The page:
But this could affect the price when you sell, particularly since it can be shown that you claimed to buy into the belief. So I suppose your best bet would be to die at home and have your relatives claim that your ghost decided to move to Mexico with the old ghost.

So Kurt, do you believe in ghosts? 

 
Nah, I'd have an exorcist/friend with beer come and remove the ghost long before selling. Solved!


haresfur

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Location: The Golden Triangle
Gender: Male


Posted: Mar 22, 2015 - 3:17pm

 ScottFromWyoming wrote:
Actually, if I am buying a house and find out that the seller's moving because the house is haunted, I'm going to smell a bargain and play on that fear. If I find out after the closing, I'm going to kick myself for missing that, but I can see some people getting lawyered up about it to try to recoup some of the purchase price. But it's all about money and taking advantage of someone else's irrational beliefs.
 
But this could affect the price when you sell, particularly since it can be shown that you claimed to buy into the belief. So I suppose your best bet would be to die at home and have your relatives claim that your ghost decided to move to Mexico with the old ghost.

So Kurt, do you believe in ghosts? 
Lazy8

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Location: The Gallatin Valley of Montana
Gender: Male


Posted: Mar 22, 2015 - 11:11am

kurtster wrote:
So here's why I asked the question ...

I was recently reminded that it is becoming commonplace here in the states that when you sell a house you must declare that it is haunted, if it is.

For those who do not believe in ghosts (the paranormal) how does that sit with you ?  Ghosts have a legal standing in the USA.

The other question for those who do believe in ghosts, in what realm do they exist ?  An afterlife, another dimension of existence unrelated to our earthly existence, or what ?

This is just thoughtful curiosity on my part.

There are statutes in some states requiring disclosure of "emotional defects”. A property with factors affecting its market value unrelated to its physical condition is known as "stigmatized." If the house was a notorious brothel or crack house, say.

The only time a claim that a disclosing a haunting was a seller's obligation made it to the Supreme Court the claim was dismissed, in Stambovsky v. Ackley.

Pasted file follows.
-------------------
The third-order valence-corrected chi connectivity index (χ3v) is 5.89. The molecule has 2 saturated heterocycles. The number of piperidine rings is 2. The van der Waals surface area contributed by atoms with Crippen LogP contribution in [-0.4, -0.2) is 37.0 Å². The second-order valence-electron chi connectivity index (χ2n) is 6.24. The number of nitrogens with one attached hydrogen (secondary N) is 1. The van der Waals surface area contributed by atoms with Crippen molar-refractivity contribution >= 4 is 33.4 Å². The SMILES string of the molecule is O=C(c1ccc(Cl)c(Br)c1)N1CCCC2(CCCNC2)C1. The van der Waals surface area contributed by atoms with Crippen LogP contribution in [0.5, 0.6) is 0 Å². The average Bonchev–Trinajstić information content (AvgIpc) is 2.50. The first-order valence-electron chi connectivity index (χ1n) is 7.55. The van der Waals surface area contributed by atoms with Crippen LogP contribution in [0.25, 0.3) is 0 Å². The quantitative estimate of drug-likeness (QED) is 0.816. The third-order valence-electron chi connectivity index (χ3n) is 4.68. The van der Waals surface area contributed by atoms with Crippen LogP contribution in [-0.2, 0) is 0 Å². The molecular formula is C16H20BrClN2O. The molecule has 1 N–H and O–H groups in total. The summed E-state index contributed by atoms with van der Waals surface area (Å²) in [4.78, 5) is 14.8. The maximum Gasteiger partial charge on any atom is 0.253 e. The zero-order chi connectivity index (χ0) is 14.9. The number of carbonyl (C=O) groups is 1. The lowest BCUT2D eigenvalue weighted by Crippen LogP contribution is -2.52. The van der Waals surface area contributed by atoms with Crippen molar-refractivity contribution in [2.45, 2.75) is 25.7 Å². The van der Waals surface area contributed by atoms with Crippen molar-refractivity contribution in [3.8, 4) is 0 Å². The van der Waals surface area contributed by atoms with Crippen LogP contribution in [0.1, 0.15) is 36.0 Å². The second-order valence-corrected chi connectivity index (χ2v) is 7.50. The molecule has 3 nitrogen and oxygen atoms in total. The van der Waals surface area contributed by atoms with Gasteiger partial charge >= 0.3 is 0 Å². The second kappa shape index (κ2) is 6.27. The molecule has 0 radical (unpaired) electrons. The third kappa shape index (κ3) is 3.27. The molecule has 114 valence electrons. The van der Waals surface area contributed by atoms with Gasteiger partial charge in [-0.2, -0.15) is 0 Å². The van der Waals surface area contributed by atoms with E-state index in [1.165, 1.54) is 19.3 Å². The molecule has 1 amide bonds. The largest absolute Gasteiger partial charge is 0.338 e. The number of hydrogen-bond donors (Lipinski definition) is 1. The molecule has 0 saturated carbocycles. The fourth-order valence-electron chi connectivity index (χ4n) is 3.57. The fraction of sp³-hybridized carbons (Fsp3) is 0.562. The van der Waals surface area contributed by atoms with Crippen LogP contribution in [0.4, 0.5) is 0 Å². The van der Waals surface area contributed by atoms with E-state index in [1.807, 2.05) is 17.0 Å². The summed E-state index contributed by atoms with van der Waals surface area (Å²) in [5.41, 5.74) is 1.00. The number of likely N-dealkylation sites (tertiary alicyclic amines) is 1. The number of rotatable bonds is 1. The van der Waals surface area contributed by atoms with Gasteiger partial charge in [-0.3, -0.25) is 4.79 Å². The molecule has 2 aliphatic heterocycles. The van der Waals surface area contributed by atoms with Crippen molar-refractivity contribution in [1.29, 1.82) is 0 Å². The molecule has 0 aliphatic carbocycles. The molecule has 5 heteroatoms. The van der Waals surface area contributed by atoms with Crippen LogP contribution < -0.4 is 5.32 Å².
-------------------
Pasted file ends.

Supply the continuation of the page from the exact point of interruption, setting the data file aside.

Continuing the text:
So no, ghosts do not have legal standing in the US. A claim of haunting (true or not) does need to be disclosed in some jurisdictions, but the legal precedent above would probably invalidate such a requirement if it went to court.
winter

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Location: in exile, as always
Gender: Male


Posted: Mar 22, 2015 - 8:04am

 ScottFromWyoming wrote:

For this to be an issue, the seller must participate in the belief that haunted houses are a thing. If I'm selling a house that's rumored by local children/morons to be haunted, I would happily state that it is not haunted and that anyone who says otherwise is welcome to try to prove that it is. But if I truly believe it's haunted by a "bad" ghost, but hide that fact, and sell to someone else who believes in ghosts, then they have a claim, no? 

Actually, if I am buying a house and find out that the seller's moving because the house is haunted, I'm going to smell a bargain and play on that fear. If I find out after the closing, I'm going to kick myself for missing that, but I can see some people getting lawyered up about it to try to recoup some of the purchase price. But it's all about money and taking advantage of someone else's irrational beliefs.
 
This is somewhat different from me selling a house that is notorious for having been the scene of a recent or infamous grisly murder, or is (in the case of the movie Poltergeist), built on a burial ground/cemetery. Those things can drive down property values because I'm going to wonder about cleanup, or worry that some sort of remediation will happen at my expense. If it's just the scene of an infamous but not necessarily grisly/messy crime, then you're dealing with public perception and yeah, who wants to live in a home everyone associates with that? Ghosts or not, it's not reasonable for everyone to be Spock about it... "hey, you live in that house where the guy kept 3 girls locked up for years? Weird" Yeah, you'd only be able to get market price for something like that if you don't disclose it to the buyer, so I agree that people who buy might have a claim.

 
{#Yes}
buzz

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Location: up the boohai


Posted: Mar 22, 2015 - 7:48am

 NoEnzLefttoSplit wrote:
that would make an interesting court case:

Suing the other party for misrepresenting a ghost.

Sounds like fun.

Who you gonna call as your first witness? 

 
Ghostbusters
ScottFromWyoming

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Location: Powell
Gender: Male


Posted: Mar 22, 2015 - 4:32am

 kurtster wrote:

Agreed.  The lawyer issues and money issues certainly play into this.  I'm just trying to keep this simple however.  But you do allow for the additional question of if a so-called known haunted house were for sale, would you avoid purchasing it ?  Or would you try and purchase it at a greatly reduced price ?  (You already answered this question but its still out there for others) I guess it measures the strength of one's convictions, yes / no ?

Yes, these are all hypotheticals,  but the very nature of this thread is to discuss the hypothetical.